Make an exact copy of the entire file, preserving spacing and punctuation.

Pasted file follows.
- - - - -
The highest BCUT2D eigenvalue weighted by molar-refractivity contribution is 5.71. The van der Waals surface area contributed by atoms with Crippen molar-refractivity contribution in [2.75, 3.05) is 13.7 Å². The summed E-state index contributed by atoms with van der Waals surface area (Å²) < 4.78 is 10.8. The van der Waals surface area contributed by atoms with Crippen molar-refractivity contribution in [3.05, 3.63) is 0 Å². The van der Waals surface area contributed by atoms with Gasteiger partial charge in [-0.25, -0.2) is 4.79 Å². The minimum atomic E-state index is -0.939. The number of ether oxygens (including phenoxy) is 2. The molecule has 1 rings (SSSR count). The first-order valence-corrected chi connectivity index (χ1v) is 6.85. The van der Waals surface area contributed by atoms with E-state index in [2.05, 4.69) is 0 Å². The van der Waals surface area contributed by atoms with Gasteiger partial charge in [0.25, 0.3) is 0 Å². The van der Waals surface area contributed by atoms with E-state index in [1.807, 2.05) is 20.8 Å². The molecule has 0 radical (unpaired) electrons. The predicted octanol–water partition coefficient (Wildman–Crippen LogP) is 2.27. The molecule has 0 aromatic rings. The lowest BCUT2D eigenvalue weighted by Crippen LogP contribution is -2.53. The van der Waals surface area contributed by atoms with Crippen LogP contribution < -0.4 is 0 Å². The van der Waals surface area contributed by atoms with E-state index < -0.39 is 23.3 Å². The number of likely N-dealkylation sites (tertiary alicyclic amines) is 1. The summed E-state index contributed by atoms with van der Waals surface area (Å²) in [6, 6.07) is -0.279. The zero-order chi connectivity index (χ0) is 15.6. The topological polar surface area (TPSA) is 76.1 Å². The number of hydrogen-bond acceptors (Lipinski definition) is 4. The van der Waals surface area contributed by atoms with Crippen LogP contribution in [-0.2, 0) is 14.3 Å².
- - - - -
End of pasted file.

The highest BCUT2D eigenvalue weighted by molar-refractivity contribution is 5.71. The van der Waals surface area contributed by atoms with Crippen molar-refractivity contribution in [2.75, 3.05) is 13.7 Å². The summed E-state index contributed by atoms with van der Waals surface area (Å²) < 4.78 is 10.8. The van der Waals surface area contributed by atoms with Crippen molar-refractivity contribution in [3.05, 3.63) is 0 Å². The van der Waals surface area contributed by atoms with Gasteiger partial charge in [-0.25, -0.2) is 4.79 Å². The minimum atomic E-state index is -0.939. The number of ether oxygens (including phenoxy) is 2. The molecule has 1 rings (SSSR count). The first-order valence-corrected chi connectivity index (χ1v) is 6.85. The van der Waals surface area contributed by atoms with E-state index in [2.05, 4.69) is 0 Å². The van der Waals surface area contributed by atoms with Gasteiger partial charge in [0.25, 0.3) is 0 Å². The van der Waals surface area contributed by atoms with E-state index in [1.807, 2.05) is 20.8 Å². The molecule has 0 radical (unpaired) electrons. The predicted octanol–water partition coefficient (Wildman–Crippen LogP) is 2.27. The molecule has 0 aromatic rings. The lowest BCUT2D eigenvalue weighted by Crippen LogP contribution is -2.53. The van der Waals surface area contributed by atoms with Crippen LogP contribution < -0.4 is 0 Å². The van der Waals surface area contributed by atoms with E-state index < -0.39 is 23.3 Å². The number of likely N-dealkylation sites (tertiary alicyclic amines) is 1. The summed E-state index contributed by atoms with van der Waals surface area (Å²) in [6, 6.07) is -0.279. The zero-order chi connectivity index (χ0) is 15.6. The topological polar surface area (TPSA) is 76.1 Å². The number of hydrogen-bond acceptors (Lipinski definition) is 4. The van der Waals surface area contributed by atoms with Crippen LogP contribution in [-0.2, 0) is 14.3 Å².